I suggest that these dedicated masons have sought and found the happiness, the fulfilment of masonry. They have found it, THROUGH KNOWLEDGE, IN THEMSELVES.
Let us seek and find the answers as to WHY some are active, HOW they found fulfilment and WHAT road are we going to take, and then — let us share that knowledge with our fellow brethren. Thus and only thus will we have progress, thus and only thus can masonry be a Progressive Science. We must work conscientiously towards that goal starting now for if we leave here with stagnant minds an opportunity will have been lost. I feel sure that all of us know the old saying, “There is no standing still, one either goes backward or one goes forward, one either regresses or one progresses.” Let us resolve to progress in masonry.
Progress can take many forms and may be different for each one of us.
Many years ago on the Athabasca River a young surveyor came upon a bewhiskered old timer chopping kindling at the side of his cabin. He was promptly invited to stay and share a mess of fish. “Catched ‘em while I’m down there gold panning”, said the old sourdough. Inside the shack he busied himself fixing spuds and fish, but as he talked he made a half dozen trips up and down a four foot ladder to the iron stove perched on a platform up there. “How come you put the stove up there?” queried the surveyor when he could not contain his curiosity any longer. don’t you get enough exercise out gold panning?” the old sourdough looked at him in astonishment. “Blazes”, he snorted, “any darn fool could tell that I plumb ran out of stovepipe.” Yet this was progress of a sort. It was progress in comparison to cooking his meals over an open fire.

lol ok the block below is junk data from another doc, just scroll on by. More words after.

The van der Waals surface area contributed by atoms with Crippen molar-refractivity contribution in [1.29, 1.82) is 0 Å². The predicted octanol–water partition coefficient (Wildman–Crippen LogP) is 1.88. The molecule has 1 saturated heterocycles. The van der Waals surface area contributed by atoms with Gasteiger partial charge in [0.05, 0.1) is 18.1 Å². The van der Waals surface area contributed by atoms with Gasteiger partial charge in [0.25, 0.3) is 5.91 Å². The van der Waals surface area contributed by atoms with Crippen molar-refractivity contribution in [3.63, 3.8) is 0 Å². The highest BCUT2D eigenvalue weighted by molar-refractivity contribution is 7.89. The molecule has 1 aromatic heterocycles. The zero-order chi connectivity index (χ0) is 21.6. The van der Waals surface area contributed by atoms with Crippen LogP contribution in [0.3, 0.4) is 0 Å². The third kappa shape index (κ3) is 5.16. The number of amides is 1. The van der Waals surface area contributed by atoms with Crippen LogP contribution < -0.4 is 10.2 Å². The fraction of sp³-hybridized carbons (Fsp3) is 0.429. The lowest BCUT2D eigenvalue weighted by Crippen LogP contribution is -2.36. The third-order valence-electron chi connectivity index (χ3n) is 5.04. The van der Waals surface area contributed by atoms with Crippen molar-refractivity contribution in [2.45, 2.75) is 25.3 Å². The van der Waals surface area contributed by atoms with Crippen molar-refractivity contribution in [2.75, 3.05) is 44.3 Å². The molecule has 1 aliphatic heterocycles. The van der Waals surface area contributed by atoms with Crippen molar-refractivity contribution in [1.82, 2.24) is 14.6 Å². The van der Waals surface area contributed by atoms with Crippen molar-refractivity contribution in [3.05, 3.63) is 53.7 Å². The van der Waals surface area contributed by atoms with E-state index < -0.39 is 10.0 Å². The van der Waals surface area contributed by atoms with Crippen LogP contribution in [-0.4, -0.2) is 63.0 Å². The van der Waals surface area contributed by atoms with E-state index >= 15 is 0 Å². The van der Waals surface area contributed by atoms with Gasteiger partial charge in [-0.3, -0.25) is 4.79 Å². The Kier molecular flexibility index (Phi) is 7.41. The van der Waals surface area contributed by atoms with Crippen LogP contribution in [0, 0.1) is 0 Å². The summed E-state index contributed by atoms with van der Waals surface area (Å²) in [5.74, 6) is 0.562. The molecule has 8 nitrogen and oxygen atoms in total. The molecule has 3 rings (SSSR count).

We must show progress regardless of what path we choose to follow. As long as we wish to call ourselves masons we must progress, as masonry is a Progressive Science. what path are we going to follow then, or better yet, where and by what path are we going to LEAD?
It is sad when a brother looks no further than the three degrees and decides “There is nothing here for me”. He is being foolish. If a brother does look further he will, I am sure, find answers that will enable him to lead and he will become happy within himself and an inspiration to others.